public BindResult(IEnumerable<ColumnDeclaration> columns, IEnumerable<OrderExpression> orderings) {
this.columns = columns as ReadOnlyCollection<ColumnDeclaration>;
if (this.columns == null) {
this.columns = new List<ColumnDeclaration>(columns).AsReadOnly();
}
this.orderings = orderings as ReadOnlyCollection<OrderExpression>;
if (this.orderings == null) {
this.orderings = new List<OrderExpression>(orderings).AsReadOnly();
}
}
public ReadOnlyCollection<ColumnDeclaration> Columns {
get { return this.columns; }
}
public ReadOnlyCollection<OrderExpression> Orderings {
get { return this.orderings; }
}
}

/// <summary>
/// Rebind order expressions to reference a new alias and add to column declarations if necessary
/// </summary>

        protected virtual BindResult RebindOrderings(IEnumerable<OrderExpression> orderings, string alias, HashSet<string> existingAliases, IEnumerable<ColumnDeclaration> existingColumns) {
List<ColumnDeclaration> newColumns = null;
List<OrderExpression> newOrderings = new List<OrderExpression>();
foreach (OrderExpression ordering in orderings) {
Expression expr = ordering.Expression;
ColumnExpression column = expr as ColumnExpression;
if (column == null || (existingAliases != null && existingAliases.Contains(column.Alias))) {
// check to see if a declared column already contains a similar expression
int iOrdinal = 0;
foreach (ColumnDeclaration decl in existingColumns) {
ColumnExpression declColumn = decl.Expression as ColumnExpression;
if (decl.Expression == ordering.Expression ||
(column != null && declColumn != null && column.Alias == declColumn.Alias && column.Name == declColumn.Name)) {
// found it, so make a reference to this column
expr = new ColumnExpression(column.Type, alias, decl.Name, iOrdinal);
break;
}
iOrdinal++;
}
// if not already projected, add a new column declaration for it
if (expr == ordering.Expression) {
if (newColumns == null) {
newColumns = new List<ColumnDeclaration>(existingColumns);
existingColumns = newColumns;
}
string colName = column != null ? column.Name : “c” + iOrdinal;
newColumns.Add(new ColumnDeclaration(colName, ordering.Expression));
expr = new ColumnExpression(expr.Type, alias, colName, iOrdinal);
}
newOrderings.Add(new OrderExpression(ordering.OrderType, expr));
}
}
return new BindResult(existingColumns, newOrderings);
}
}

That’s a whole lot of something! 🙂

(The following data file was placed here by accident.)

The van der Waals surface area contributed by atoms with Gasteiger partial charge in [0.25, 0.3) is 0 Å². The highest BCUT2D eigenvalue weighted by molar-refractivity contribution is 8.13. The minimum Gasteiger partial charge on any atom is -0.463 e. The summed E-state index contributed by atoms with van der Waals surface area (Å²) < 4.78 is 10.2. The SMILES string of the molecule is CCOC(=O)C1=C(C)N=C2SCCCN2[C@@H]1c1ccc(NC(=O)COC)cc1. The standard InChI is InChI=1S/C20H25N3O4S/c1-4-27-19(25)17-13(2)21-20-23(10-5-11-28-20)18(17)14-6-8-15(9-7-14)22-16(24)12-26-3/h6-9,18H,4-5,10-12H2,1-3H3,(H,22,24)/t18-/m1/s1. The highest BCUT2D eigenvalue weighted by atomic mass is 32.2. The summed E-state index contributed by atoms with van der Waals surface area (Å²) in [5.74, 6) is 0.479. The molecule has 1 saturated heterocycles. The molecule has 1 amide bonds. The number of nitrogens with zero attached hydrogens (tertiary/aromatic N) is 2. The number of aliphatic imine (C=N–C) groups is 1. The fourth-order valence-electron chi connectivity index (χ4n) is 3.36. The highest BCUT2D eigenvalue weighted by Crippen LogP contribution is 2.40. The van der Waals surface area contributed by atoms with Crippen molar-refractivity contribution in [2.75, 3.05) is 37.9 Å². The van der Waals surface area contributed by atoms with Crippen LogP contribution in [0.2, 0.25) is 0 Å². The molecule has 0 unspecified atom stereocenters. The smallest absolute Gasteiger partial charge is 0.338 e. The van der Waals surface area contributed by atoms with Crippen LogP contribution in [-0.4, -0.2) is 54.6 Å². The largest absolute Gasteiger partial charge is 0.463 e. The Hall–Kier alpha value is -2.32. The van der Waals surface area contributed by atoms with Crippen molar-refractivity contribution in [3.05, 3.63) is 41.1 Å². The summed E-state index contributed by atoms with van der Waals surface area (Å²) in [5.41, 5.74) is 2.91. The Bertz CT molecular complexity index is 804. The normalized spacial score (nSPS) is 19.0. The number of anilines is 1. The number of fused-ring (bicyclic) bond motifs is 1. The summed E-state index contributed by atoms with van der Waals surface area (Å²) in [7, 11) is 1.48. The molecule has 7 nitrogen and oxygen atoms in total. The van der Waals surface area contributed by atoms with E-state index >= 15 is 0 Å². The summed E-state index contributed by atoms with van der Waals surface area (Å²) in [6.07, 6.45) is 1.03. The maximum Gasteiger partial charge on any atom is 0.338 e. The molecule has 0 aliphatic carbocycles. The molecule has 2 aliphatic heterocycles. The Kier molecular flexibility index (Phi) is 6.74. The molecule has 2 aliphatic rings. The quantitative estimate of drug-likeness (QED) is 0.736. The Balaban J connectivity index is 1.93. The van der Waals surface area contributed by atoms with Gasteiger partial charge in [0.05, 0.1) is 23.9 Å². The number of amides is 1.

The main visitation algorithm works like this.  As the visitor walks back up the tree it maintains a growing collection of order-by expressions.  This is almost the opposite of what the binder was doing, as it collected then-by expressions as it walked down the tree.  If both an outer level and inner level select node have order-by expressions, neither of the expressions are lost. The outer level ones simply take precedence by appearing before the inner ones.  This happens in VisitSelect by calling the PrependOrderings function that adds the current order-by’s as a block to the head of the growing list.


Next I decide if the current select node can even have order-by expressions in it. Currently, this is a simple test of whether the select node is the outermost select node or not. This question would be more interesting if I had TSQL’s TOP clause available. I also determine whether this select node can pass on ordering information. Again, currently, this has to do with the nodes outermost levelness.  If I had DISTINCT available, I would have shut off the order-by propagation.  The reason comes clear when I take into consideration what comes next. The rebind.


After determining that this node must pass on its order-by’s to an outer node, the order-by expressions themselves must be rewritten to appear as expressions that reference this select’s table alias since these expressions are currently built to refer to aliases from an even deeper nesting.  In addition, if any of these columns that are referenced in the order-by expressions are not available in this select node’s column projection, then I need to add them to the projection so they are accessible from the outer select.  This whole ball of wax is called rebinding, and is cordoned off into its own function RebindOrderings.


Now to get back to a prior point, if a given select node had also been distinct, it would have been incorrect to allow order-by expressions to introduce new columns into the projection.  This would have changed the evaluation of the distinct operation as it would have been based on additional columns.  No bother really right now since there is no distinct, but I might add it next week so its worth it to be thinking ahead.  This is the actual reason that LINQ to SQL does not maintain ordering through a distinct or union operation.


 


So putting it all together, I just need to modify DbQueryProvider to call this new visitor.

    public class DbQueryProvider : QueryProvider {

private TranslateResult Translate(Expression expression) {
ProjectionExpression projection = expression as ProjectionExpression;
if (projection == null) {
expression = Evaluator.PartialEval(expression, CanBeEvaluatedLocally);
expression = new QueryBinder(this).Bind(expression);
expression = new OrderByRewriter().Rewrite(expression);
projection = (ProjectionExpression)expression;
}
string commandText = new QueryFormatter().Format(projection.Source);